run off.

Seedlings of tomato vegetables in glasses. Preparation for transplantation in the greenhouse.


Once the seeds have emerged from the media that they are planted in, they must be given sufficient sunlight to ensure the development of  healthy, stocky plants. The ideal location is on a sun porch or in a window with southern exposure. If bright sunlight is not available, an alternative is to use fluorescent lights. A fixture containing two 40-watt, cool-white fluorescent or grow-light tubes spaced 3 to 4 inches apart is sufficient. Place seedlings about 6 to 8 inches from the tubes, and leave the light on for 14 to 16 hours each day. Raise the lights as the plants grow to prevent leafburn as the plants grow.

In addition to providing sufficient light, the growing area must be warm. Generally, the temperature should be between 60 and 65 degrees F at night and 70 and 75 degrees F during the day. Certain vegetable transplants, however, grow better at different temperatures, (table 1). When growing a variety of vegetables, provide the minimum ideal temperatures needed by the vegetable requiring the highest temperature.

Watering and Fertilizing

Check plants daily to make sure the media is moist. Water the plants if the media feels dry to the touch, but be sure to check the media daily. Overwatering as well as underwatering are detrimental and can cause damping-off, a disease of seedlings caused by fungi.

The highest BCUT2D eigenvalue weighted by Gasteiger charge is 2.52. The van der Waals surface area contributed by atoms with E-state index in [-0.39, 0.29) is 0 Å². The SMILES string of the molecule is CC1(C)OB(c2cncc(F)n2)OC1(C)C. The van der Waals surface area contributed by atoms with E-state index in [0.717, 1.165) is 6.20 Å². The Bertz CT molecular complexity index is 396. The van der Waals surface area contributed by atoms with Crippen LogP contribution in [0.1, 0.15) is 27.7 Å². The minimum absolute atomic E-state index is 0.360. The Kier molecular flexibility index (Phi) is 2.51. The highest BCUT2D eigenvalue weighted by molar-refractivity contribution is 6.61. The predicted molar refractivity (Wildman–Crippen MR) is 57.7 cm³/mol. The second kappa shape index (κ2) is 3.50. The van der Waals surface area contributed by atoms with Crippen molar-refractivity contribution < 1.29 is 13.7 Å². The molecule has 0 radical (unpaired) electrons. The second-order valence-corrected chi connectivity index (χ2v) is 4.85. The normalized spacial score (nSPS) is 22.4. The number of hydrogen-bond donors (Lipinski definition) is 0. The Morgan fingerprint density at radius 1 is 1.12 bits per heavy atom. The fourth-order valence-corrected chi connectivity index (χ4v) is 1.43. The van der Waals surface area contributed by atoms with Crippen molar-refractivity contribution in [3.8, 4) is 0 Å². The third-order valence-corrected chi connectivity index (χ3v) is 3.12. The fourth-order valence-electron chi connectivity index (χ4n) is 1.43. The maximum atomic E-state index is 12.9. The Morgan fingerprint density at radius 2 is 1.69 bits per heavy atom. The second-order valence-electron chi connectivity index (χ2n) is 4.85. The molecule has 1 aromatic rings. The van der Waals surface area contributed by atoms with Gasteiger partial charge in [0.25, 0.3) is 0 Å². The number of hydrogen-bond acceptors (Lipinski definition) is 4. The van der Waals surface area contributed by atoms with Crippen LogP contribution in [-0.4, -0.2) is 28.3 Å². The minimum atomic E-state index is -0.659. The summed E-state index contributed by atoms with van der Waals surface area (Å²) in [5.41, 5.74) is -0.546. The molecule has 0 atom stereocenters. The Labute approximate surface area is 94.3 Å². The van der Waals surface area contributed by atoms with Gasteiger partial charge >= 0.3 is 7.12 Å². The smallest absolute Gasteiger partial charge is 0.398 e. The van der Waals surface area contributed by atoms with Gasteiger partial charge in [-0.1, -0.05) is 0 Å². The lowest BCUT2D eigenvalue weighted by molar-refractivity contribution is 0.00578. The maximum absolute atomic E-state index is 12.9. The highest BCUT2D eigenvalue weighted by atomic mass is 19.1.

The first fertilization should be done a few days after the seedlings have emerged. Use a water-soluble fertilizer garden centers. The first application of fertilizer should be applied at half the strength of the manufacturer’s recommendation. Depending on the fertilizer used, about 1 to 2 teaspoons per gallon of water applied once every week should be adequate. If the seedlings begin to look yellow and thin, use more fertilizer; if the seedlings are growing too fast and too large, fertilize them less often.

Hardening Off

Before being set into the garden, the plants should be hardened off, which is the process whereby plant tissues are toughened to withstand the outside environment. Over a 2-week period, set the plants outside in day, and then bring them back in at night. Leave the transplants outside for a longer period of time each day during the hardening-off period so they become accustomed to being outdoors. Take appropriate precautions, however, so the transplants are not killed by frost. Transplants purchased from garden centers, etc. are usually hardening-off and can be placed directly in the garden.


Table 1. Temperatures and Times Required to Grow Transplants for Your Garden

VegetableDay (ºF)Night (ºF)Time (Weeks)
Asparagus70 - 8065 - 708 - 10
Broccoli60 - 7050 - 605 - 7
Brussels sprouts60 - 7050 - 605 - 7
Cabbage60 - 7050 - 605 - 7
Cauliflower60 - 7050 - 605 - 7
Sweet corn70 - 7560 - 653 - 4
Cucumber70 - 7560 - 653 - 4
Eggplant70 - 8065 - 706 - 8
Lettuce55 - 6550 - 55 5 - 7
Muskmelon70 - 7560 - 653 - 4
Onion60 - 6555 - 6010 - 12
Pepper65 - 7560 - 656 - 8
Summer squash70 - 7560 - 653 - 4
Tomato65 - 7560 - 655 - 7
Watermelon70 - 8065 - 703 - 4


Download a PDF of Keys to Producing and Selecting Quality Vegetable Transplants, ANR-1423.